One of several starbuck’s in Playa, looks like if you drink to much coffee the police will give you a ticket for being under the influence of caffeine.
If it has doors and windows you cannot negotiate prices
Be careful of what you put in these pipes
CD’s and miscellaneous items for sale
leather, bags, mask and miscellaneous items for sale, has no doors so the prices are negotiable
specializes in mexican cusine, has no doors, walls or windows
This plaza currently marks the north end of La Quinta, It offers restaurants, cafes, music and bars
At the north end of La Quinta across from Plaza Luna
Right in front of Plaza Luna. Makes fresh juices for your health
A pavilion hotel lobby with bar and front desk around 34th street and la quinta
Offers speciality merchandise, cuban cigars, a restaurant with cuban food and music
100 percent natural fruit juices freshly squeezed
japanese cuisine and sushi
hats, bags, souvenir’s and local color
The south end of La Qunita during semana santa week (easter)
In this second post with more Cancun highlights, there are photos of the El Rey archeological site, the new Maya museum, the Forum Mall, and the Fiesta Americana Luxury Hotel which are all located within the hotel zone. The above photo shows the remains of an ancient observatory at the El Rey site which dates back to 1200 a.d. The architectural style found here is similar to that of other structures built in the southeastern region of mexico during the time period from 1200 a.d. to 1500 a.d. San Miguelito, another archeological site in the Cancun Hotel Zone, can be found within the grounds of the new Maya museum which opened last December. Inside the museum there is a lot of information about Mayan history along with exhibits and artifacts. The archeological site at this location features an interpretative trial through Maya ruins that are surrounded by a jungle ecosystem much like the one that existed when these structures were built.
Other photos featured in this post include the Fiesta Americana Resort and the Forum Mall both found in the heart of the hotel zone. The Fiesta is a family resort that has won the presitigous 5 diamond award numerous times and is considered to be located on the finest stretch of private beach in Cancun, It also features a 40,000 square foot spa and an awesome swimming pool that spans the length of the 602 room hotel. Only a short walk from here brings us to the Forum Mall which offers a unique blend of retail shops, restaurants, and nightclubs. The anchor tenants here are not walmart or costco, however, but super clubs such as the Hard Rock Cafe and Coco Bongo which ranks as one of trip advisor’s top attractions in Cancun.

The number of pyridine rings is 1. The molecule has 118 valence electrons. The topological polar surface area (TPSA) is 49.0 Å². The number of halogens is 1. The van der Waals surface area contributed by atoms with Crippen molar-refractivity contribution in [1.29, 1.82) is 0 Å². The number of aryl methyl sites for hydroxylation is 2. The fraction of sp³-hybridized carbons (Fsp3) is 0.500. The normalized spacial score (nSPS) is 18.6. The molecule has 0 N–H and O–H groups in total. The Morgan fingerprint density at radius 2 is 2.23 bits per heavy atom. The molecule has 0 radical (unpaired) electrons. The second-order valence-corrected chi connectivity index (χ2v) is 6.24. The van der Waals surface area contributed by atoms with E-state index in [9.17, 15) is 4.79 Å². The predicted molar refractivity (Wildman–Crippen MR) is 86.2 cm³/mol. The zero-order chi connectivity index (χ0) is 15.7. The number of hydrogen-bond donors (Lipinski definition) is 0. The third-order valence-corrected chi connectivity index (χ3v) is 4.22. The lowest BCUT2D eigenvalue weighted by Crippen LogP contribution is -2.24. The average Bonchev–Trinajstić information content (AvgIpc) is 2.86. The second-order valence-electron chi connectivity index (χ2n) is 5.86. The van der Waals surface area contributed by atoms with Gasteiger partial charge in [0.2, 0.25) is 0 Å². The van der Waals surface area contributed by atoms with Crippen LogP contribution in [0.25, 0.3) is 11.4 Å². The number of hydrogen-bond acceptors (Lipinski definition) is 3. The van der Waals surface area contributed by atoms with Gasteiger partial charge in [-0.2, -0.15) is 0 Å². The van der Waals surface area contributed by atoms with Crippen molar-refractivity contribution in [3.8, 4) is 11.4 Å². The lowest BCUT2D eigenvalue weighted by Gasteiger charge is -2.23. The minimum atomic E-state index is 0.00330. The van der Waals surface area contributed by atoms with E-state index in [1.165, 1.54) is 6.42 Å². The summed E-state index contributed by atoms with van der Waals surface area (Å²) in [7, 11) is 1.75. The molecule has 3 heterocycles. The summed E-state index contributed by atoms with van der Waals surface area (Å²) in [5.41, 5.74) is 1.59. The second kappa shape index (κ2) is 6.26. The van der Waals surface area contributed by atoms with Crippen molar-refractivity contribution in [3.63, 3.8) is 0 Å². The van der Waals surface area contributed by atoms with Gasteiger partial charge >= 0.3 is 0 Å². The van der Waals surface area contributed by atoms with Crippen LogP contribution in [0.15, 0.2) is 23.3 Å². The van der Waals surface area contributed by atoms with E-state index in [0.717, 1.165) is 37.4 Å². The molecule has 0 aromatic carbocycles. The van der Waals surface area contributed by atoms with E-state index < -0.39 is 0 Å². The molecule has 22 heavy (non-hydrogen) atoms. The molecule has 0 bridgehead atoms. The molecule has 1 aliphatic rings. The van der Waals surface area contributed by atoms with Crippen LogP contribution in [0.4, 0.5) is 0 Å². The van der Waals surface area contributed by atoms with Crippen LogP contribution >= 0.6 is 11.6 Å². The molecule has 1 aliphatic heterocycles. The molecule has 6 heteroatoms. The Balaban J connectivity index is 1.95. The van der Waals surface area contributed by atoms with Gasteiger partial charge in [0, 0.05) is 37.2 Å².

Playa del Carmen is located on the Maya Riviera and has the ambiance of a small beach resort but at the same time it is sophisticated in many ways. Here you will find vistors and shop owners from all over the world, special events such as the Maya Jazz Festival that features music from a variety of cultures, restaurants that serve many different kinds of cuisine
from different countries around the world, specialty retail shops with merchandise from all over mexico and small boutique lodging’s with distinct European styles. Most of the restaurants, cafes, shops, nightlife and other tourist activity are located on a 15 block section of fifth avenue which is limited to pedestrian foot traffic.
There are many other attractions in and around Playa del Carmen. Some of the best beaches in the world can be found in this area along with miles of offshore coral reefs that offer what are just about the most spectacular snorkeling and scuba diving sites anywhere in the world. If the beach or scuba diving are not your cup of tea, than there are several major theme parks near by such as Xcaret, Xel-Ha, Xplor and Xaman-Ha Avairy. Each offers its own unique blend of outdoor recreational activities. These are just a few of the reasons why Playa del Carmen was selected as the second best destination resort in Mexico for 2012 by travelers choice.
The Sculpture Park opened in 2001 on the same grounds where remnants of the Templo Maya Diosa Ixchel can also be seen by interested visitors. It is an open air musuem with a mayan related theme. All together, there are 23 original pieces which were donated by local and foreign artists. The most well known of this group are Jose Luis Cuevas and Sebastian.